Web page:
15. Choi K-H, Heath RJ, Rock CO (2000) β-ketoacyl-acyl carrier protein synthase III (FabH) is a determining factor in branched-chain fatty acid biosynthesis. J Bacteriol 182(2):365PubMedPubMedCentralCrossRefGoogle Scholar
  16. Christenson JK, Jensen MR, Goblirsch BR, Mohamed F et al (2017a) Active multienzyme assemblies for long-chain olefinic hydrocarbon biosynthesis. J Bacteriol 199(9):e00890–16Google Scholar
  17. Christenson JK, Richman JE, Jensen MR, Neufeld JY et al (2017b) Beta-lactone synthetase found in the olefin biosynthesis pathway. Biochemistry 56(2):348PubMedPubMedCentralCrossRefGoogle Scholar
  18. Crepin L, Lombard E, Guillouet SE (2016) Metabolic engineering of Cupriavidus necator for heterotrophic and autotrophic alka(e)ne production. Metab Eng 37:92PubMedCrossRefGoogle Scholar
  19. Das D, Eser BE, Han J, Sciore A et al (2011) Oxygen-independent decarbonylation of aldehydes by cyanobacterial aldehyde decarbonylase: a new reaction of diiron enzymes. Angew Chem Int Ed Engl 50(31):7148PubMedPubMedCentralCrossRefGoogle Scholar
  20. Dennis M, Kolattukudy PE (1992) A cobalt-porphyrin enzyme converts a fatty aldehyde to a hydrocarbon and CO. Proc Natl Acad Sci U S A 89(12):5306PubMedPubMedCentralCrossRefGoogle Scholar
  21. Dunlop MJ, Dossani ZY, Szmidt HL, Chu HC et al (2011) Engineering microbial biofuel tolerance and export using efflux pumps. Mol Syst Biol 7:487PubMedPubMedCentralCrossRefGoogle Scholar
  22. Eser BE, Das D, Han J, Jones PR et al (2011) Oxygen-independent alkane formation by non-heme iron-dependent cyanobacterial aldehyde decarbonylase: investigation of kinetics and requirement for an external electron donor. Biochemistry 50(49):10743PubMedPubMedCentralCrossRefGoogle Scholar
  23. Frias JA, Richman JE, Wackett LP (2009) C29 olefinic hydrocarbons biosynthesized by Arthrobacter species. Appl Environ Microbiol 75(6):1774PubMedPubMedCentralCrossRefGoogle Scholar
  24. Frias JA, Richman JE, Erickson JS, Wackett LP (2011) Purification and characterization of OleA from Xanthomonas campestris and demonstration of a non-decarboxylative Claisen condensation reaction. J Biol Chem 286(13):10930PubMedPubMedCentralCrossRefGoogle Scholar
  25. Fukuda H, Fujii T, Sukita E, Tazaki M et al (1994) Reconstitution of the isobutene-forming reaction catalyzed by cytochrome P450 and P450 reductase from Rhodotorula minuta: decarboxylation with the formation of isobutene. Biochem Biophys Res Commun 201(2):516PubMedCrossRefGoogle Scholar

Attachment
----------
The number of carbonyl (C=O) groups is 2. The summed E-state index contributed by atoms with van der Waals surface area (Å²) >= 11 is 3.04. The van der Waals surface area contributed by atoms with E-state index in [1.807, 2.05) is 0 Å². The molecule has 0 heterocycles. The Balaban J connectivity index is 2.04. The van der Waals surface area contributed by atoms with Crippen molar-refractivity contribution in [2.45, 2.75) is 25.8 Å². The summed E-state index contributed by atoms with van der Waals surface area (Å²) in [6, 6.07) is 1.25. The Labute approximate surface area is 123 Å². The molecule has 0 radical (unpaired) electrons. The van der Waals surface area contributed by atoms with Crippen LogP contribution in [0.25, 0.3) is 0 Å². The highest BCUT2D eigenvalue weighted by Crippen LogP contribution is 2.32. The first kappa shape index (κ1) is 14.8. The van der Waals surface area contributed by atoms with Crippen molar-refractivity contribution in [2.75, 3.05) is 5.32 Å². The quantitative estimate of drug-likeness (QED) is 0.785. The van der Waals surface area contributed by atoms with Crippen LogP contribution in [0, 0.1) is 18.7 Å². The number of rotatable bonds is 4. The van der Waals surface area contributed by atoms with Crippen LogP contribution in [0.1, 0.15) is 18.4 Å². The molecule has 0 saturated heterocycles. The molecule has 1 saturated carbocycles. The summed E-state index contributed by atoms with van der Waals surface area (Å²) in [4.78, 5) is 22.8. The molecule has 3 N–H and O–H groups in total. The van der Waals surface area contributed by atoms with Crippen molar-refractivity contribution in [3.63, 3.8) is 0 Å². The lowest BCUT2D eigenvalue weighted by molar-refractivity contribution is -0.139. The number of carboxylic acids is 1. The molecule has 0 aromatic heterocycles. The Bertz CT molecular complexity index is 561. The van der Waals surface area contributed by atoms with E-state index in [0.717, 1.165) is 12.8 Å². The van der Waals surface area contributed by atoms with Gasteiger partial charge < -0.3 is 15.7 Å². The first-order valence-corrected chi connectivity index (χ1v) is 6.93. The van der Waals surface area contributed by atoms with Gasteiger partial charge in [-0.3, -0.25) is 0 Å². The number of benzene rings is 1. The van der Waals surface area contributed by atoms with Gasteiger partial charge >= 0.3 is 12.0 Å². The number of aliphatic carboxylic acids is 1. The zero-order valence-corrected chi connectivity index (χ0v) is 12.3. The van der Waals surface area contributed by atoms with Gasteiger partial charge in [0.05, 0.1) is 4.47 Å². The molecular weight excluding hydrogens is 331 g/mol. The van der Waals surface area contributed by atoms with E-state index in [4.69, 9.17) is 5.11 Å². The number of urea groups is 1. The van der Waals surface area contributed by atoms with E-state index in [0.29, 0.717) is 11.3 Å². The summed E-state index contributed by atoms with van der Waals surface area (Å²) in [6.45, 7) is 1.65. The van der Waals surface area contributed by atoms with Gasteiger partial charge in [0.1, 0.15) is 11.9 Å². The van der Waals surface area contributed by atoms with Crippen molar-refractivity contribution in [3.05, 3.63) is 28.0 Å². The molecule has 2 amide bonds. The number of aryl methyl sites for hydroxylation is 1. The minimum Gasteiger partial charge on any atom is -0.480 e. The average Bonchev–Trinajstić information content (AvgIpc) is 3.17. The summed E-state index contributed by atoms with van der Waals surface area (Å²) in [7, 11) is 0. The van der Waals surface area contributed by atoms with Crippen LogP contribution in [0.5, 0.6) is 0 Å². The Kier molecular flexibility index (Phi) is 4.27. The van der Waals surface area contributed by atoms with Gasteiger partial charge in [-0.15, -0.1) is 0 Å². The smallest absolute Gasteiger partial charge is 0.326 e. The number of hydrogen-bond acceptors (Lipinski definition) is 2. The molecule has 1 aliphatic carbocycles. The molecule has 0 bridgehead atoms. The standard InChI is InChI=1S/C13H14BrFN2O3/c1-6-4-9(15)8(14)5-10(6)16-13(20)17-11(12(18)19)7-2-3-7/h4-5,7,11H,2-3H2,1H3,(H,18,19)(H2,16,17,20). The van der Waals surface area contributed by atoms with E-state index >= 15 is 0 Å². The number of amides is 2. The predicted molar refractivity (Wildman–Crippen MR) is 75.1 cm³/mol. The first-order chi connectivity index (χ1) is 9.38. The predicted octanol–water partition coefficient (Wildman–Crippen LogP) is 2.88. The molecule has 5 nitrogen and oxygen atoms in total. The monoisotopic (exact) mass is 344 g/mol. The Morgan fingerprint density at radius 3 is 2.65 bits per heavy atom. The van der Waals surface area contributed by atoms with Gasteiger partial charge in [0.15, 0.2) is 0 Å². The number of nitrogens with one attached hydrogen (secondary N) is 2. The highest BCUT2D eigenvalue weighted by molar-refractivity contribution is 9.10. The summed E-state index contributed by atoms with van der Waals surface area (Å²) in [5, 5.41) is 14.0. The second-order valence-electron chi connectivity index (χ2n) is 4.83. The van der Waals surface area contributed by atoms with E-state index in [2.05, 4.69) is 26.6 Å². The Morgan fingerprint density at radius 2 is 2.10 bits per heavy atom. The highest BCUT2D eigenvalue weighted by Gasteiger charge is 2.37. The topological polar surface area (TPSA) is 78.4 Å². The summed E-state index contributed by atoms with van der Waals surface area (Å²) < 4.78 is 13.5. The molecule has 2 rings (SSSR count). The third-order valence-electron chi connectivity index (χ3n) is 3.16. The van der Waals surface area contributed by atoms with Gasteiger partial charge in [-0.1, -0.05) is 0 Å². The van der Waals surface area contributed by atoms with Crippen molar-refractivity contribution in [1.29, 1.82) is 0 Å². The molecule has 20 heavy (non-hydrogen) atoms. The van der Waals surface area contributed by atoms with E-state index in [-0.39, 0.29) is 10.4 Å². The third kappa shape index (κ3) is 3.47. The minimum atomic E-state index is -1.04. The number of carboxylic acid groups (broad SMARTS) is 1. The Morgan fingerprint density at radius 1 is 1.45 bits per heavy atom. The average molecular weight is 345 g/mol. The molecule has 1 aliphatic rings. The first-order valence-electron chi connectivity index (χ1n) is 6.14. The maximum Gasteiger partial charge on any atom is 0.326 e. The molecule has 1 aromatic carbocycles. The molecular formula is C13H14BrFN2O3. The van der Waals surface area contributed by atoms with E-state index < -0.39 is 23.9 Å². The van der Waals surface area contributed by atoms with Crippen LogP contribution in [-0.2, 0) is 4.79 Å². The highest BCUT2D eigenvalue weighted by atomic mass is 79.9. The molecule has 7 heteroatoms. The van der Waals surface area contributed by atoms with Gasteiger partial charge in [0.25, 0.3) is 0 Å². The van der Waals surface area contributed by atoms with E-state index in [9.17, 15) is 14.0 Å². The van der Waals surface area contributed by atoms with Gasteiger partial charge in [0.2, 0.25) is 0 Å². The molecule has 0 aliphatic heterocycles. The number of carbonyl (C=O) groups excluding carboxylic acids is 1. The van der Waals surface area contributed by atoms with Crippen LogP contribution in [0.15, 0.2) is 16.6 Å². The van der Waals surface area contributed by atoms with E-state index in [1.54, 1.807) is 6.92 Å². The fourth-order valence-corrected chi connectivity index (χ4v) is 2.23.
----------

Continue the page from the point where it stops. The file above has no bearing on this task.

26. Gianoulis TA, Griffin MA, Spakowicz DJ, Dunican BF et al (2012) Genomic analysis of the hydrocarbon-producing, cellulolytic, endophytic fungus Ascocoryne sarcoides. PLoS Genet 8(3):e1002558PubMedPubMedCentralCrossRefGoogle Scholar
  27. Griffin MA, Spakowicz DJ, Gianoulis TA, Strobel SA (2010) Volatile organic compound production by organisms in the genus Ascocoryne and a re-evaluation of myco-diesel production by NRRL 50072. Microbiology 156(Pt 12):3814PubMedCrossRefGoogle Scholar
  28. Grossi V, Raphel D, Aubert C, Rontani J-F (2000) The effect of growth temperature on the long-chain alkenes composition in the marine coccolithophorid Emiliania huxleyi. Phytochemistry 54(4):393PubMedCrossRefGoogle Scholar
  29. Harger M, Zheng L, Moon A, Ager C et al (2013) Expanding the product profile of a microbial alkane biosynthetic pathway. ACS Synth Biol 2(1):59PubMedCrossRefGoogle Scholar
  30. Hong KK, Nielsen J (2012) Metabolic engineering of Saccharomyces cerevisiae: a key cell factory platform for future biorefineries. Cell Mol Life Sci 69(16):2671PubMedCrossRefGoogle Scholar
  31. Howard RW (1982) Chemical ecology and biochemistry of insect hydrocarbons. Annu Rev Entomol 27:149CrossRefGoogle Scholar
  32. Howard RW, McDaniel CA, Nelson DR, Blomquist GJ et al (1982) Cuticular hydrocarbons of Reticulitermes virginicus (banks) (Isoptera, Rhinotermitidae) and their role as potential species-recognition and caste-recognition cues. J Chem Ecol 8(9):1227PubMedCrossRefGoogle Scholar
  33. Howard TP, Middelhaufe S, Moore K, Edner C et al (2013) Synthesis of customized petroleum-replica fuel molecules by targeted modification of free fatty acid pools in Escherichia coli. Proc Natl Acad Sci U S A 110(19):7636PubMedPubMedCentralCrossRefGoogle Scholar
  34. Jimenez-Diaz L, Caballero A, Perez-Hernandez N, Segura A (2017) Microbial alkane production for jet fuel industry: motivation, state of the art and perspectives. Microb Biotechnol 10(1):103PubMedCrossRefGoogle Scholar
  35. Kallio P, Pasztor A, Thiel K, Akhtar MK et al (2014) An engineered pathway for the biosynthesis of renewable propane. Nat Commun 5:4731PubMedPubMedCentralCrossRefGoogle Scholar
  36. Kancharla P, Bonnett SA, Reynolds KA (2016) Stenotrophomonas maltophilia OleC-catalyzed ATP-dependent formation of long-chain Z-olefins from 2-Alkyl-3-hydroxyalkanoic acids. Chembiochem 17(15):1426PubMedCrossRefGoogle Scholar
  37. Kang MK, Zhou YJ, Buijs NA, Nielsen J (2017) Functional screening of aldehyde decarbonylases for long-chain alkane production by Saccharomyces cerevisiae. Microb Cell Factories 16(1):74CrossRefGoogle Scholar